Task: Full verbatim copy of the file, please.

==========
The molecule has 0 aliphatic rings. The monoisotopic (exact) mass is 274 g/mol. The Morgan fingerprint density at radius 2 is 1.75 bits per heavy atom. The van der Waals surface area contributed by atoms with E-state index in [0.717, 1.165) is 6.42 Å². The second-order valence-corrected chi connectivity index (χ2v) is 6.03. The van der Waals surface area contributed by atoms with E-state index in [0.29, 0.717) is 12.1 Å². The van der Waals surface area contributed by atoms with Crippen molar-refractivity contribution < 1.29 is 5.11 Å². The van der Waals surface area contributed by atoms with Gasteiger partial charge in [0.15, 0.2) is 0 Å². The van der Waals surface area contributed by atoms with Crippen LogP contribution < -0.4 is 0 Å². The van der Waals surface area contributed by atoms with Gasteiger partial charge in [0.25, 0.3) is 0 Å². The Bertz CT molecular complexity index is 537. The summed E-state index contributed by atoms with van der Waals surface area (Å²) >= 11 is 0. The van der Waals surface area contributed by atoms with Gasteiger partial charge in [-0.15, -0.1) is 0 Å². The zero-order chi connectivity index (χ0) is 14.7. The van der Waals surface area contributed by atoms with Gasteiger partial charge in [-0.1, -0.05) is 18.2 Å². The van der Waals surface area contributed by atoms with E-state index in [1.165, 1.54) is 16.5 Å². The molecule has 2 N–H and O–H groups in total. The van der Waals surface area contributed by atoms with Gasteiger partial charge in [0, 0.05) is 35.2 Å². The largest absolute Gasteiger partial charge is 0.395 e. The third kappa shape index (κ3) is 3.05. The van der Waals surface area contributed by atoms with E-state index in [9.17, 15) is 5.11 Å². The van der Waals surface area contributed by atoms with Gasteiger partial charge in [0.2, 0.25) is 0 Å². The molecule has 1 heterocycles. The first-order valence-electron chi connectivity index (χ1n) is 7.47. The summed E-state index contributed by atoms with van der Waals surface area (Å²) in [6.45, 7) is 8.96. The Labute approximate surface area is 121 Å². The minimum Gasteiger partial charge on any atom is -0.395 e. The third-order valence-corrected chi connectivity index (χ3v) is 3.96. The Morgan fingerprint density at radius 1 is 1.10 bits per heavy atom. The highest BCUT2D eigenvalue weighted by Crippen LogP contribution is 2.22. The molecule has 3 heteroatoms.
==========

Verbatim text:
The molecule has 0 aliphatic rings. The monoisotopic (exact) mass is 274 g/mol. The Morgan fingerprint density at radius 2 is 1.75 bits per heavy atom. The van der Waals surface area contributed by atoms with E-state index in [0.717, 1.165) is 6.42 Å². The second-order valence-corrected chi connectivity index (χ2v) is 6.03. The van der Waals surface area contributed by atoms with E-state index in [0.29, 0.717) is 12.1 Å². The van der Waals surface area contributed by atoms with Crippen molar-refractivity contribution < 1.29 is 5.11 Å². The van der Waals surface area contributed by atoms with Gasteiger partial charge in [0.15, 0.2) is 0 Å². The van der Waals surface area contributed by atoms with Crippen LogP contribution < -0.4 is 0 Å². The van der Waals surface area contributed by atoms with Gasteiger partial charge in [0.25, 0.3) is 0 Å². The Bertz CT molecular complexity index is 537. The summed E-state index contributed by atoms with van der Waals surface area (Å²) >= 11 is 0. The van der Waals surface area contributed by atoms with Gasteiger partial charge in [-0.15, -0.1) is 0 Å². The zero-order chi connectivity index (χ0) is 14.7. The van der Waals surface area contributed by atoms with Gasteiger partial charge in [-0.1, -0.05) is 18.2 Å². The van der Waals surface area contributed by atoms with E-state index in [1.165, 1.54) is 16.5 Å². The molecule has 2 N–H and O–H groups in total. The van der Waals surface area contributed by atoms with Gasteiger partial charge in [0, 0.05) is 35.2 Å². The largest absolute Gasteiger partial charge is 0.395 e. The third kappa shape index (κ3) is 3.05. The van der Waals surface area contributed by atoms with E-state index in [9.17, 15) is 5.11 Å². The van der Waals surface area contributed by atoms with Gasteiger partial charge in [0.2, 0.25) is 0 Å². The molecule has 1 heterocycles. The first-order valence-electron chi connectivity index (χ1n) is 7.47. The summed E-state index contributed by atoms with van der Waals surface area (Å²) in [6.45, 7) is 8.96. The Labute approximate surface area is 121 Å². The minimum Gasteiger partial charge on any atom is -0.395 e. The third-order valence-corrected chi connectivity index (χ3v) is 3.96. The Morgan fingerprint density at radius 1 is 1.10 bits per heavy atom. The highest BCUT2D eigenvalue weighted by Crippen LogP contribution is 2.22. The molecule has 3 heteroatoms.